By Ed Runyan
Grateful Fire Survivor
A fire and Ed Kawecki’s concern for his grandsons and wallet nearly cost him his life last November at his house on North Leavitt Road.
But thanks to a seven-minute response time from firefighters and ambulance personnel to Kawecki’s 911 call, he was rescued from behind a locked door and given oxygen just in time.
Kawecki, 60, participated in a recent ceremony in Warren Township to honor six firefighters and ambulance personnel involved in the rescue — two from the Warren Fire Department and four from the Warren Township department.
Kawecki said he was in an upstairs bedroom about 10:30 p.m. Nov. 15 when his wife, Rita, “yelled upstairs and said the house is on fire. I thought she said she had the grandkids, but I wasn’t sure. I hurried up and got dressed and got downstairs,” he said.
Rita had left the house with the grandkids by a rear door.
“I opened the door to the dining room and there was flames and smoke in the dining room. I ran back upstairs to get my lunch box. My wallet was in there, and I didn’t want to lose that. The smoke was getting to me, and I didn’t realize it. I had never been in a fire before,” he said.
He thought his grandsons were with his wife, but he wasn’t sure “and started to worry about where they were, and the heat was intense, so I just made a dash for the kitchen door,” he said Friday.
“When I got to right here, I reached for the door and I hit my head on the cupboards,” he recalled from inside the kitchen. “I was suffocating, and I fell down, and I was afraid and kind of disoriented and afraid to get up.
“I was running out of oxygen, and I remembered my cellphone, so I called 911 and I said, ‘Oh God please help me.’ And that’s all I remember until Thanksgiving morning.”
He doesn’t remember anything for nearly a week because he was in Cleveland MetroHealth Hospital unconscious.
The other part of the story Kawecki learned later was that because the 911 call came from a cellphone, it went to the Warren 911 center instead of Warren Township, where he lives, so Warren firefighters in the Parkman Road Northwest fire station responded.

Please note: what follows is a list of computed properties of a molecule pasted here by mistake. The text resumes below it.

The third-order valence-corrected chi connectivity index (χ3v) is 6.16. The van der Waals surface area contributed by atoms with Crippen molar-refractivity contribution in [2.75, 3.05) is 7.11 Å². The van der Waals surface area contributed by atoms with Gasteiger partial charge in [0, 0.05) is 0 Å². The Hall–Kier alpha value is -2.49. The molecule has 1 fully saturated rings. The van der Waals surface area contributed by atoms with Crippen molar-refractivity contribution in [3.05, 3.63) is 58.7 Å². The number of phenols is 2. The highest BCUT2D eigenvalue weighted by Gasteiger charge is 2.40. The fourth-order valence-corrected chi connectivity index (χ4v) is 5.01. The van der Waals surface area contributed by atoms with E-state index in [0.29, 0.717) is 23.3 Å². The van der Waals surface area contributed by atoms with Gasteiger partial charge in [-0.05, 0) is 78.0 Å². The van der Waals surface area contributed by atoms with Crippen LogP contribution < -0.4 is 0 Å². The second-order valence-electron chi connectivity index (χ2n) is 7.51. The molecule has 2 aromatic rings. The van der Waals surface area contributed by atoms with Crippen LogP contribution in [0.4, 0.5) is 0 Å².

On the way there, they learned the call was in Warren Township, but because someone was trapped inside, they continued on.
They arrived at the call at nearly the same time as firefighters and ambulance personnel from Warren Township.
Lt. Shawn Peura and firefighter Jim Poptic of the Warren Fire Department broke open the kitchen door and found Kawecki inside.
With the help of Warren Township firefighter James McBride, they carried Kawecki into the yard, where Warren Township firefighter and emergency medical technician Ben Armstrong and paramedics Bill Kohn and Julie Forrest immediately got Kawecki onto a stretcher and inserted an oxygen tube.
“My opinion is if it would have taken more than a minute to get him out, I don’t think he would have made it,” Warren Township Fire Chief Kenneth Schick said.
Kawecki was covered in soot and “gasping for breath” when firefighters got the oxygen tube in, Schick said.
He suffered lung damage and second-degree facial burns, which Kawecki described as similar to a bad sunburn.
Rita also went to MetroHealth hospital but was released after one day. The grandsons, age 3 and 6, were checked out locally and sent home with their parents.
Ed spent 13 days in MetroHealth, then a week in ValleyCare Hillside Rehabilitation Hospital learning to walk again and getting back his strength.
Four weeks later, he was back at his factory job in Twinsburg and says he’s doing well.
“When I got out of Hillside, the next morning I went to the Warren Township Fire Department. I gave them a big hug,” Kawecki said.
“If it weren’t for them ...,” he said, not finishing the sentence. “I did it before anything else. I did cry a little bit.”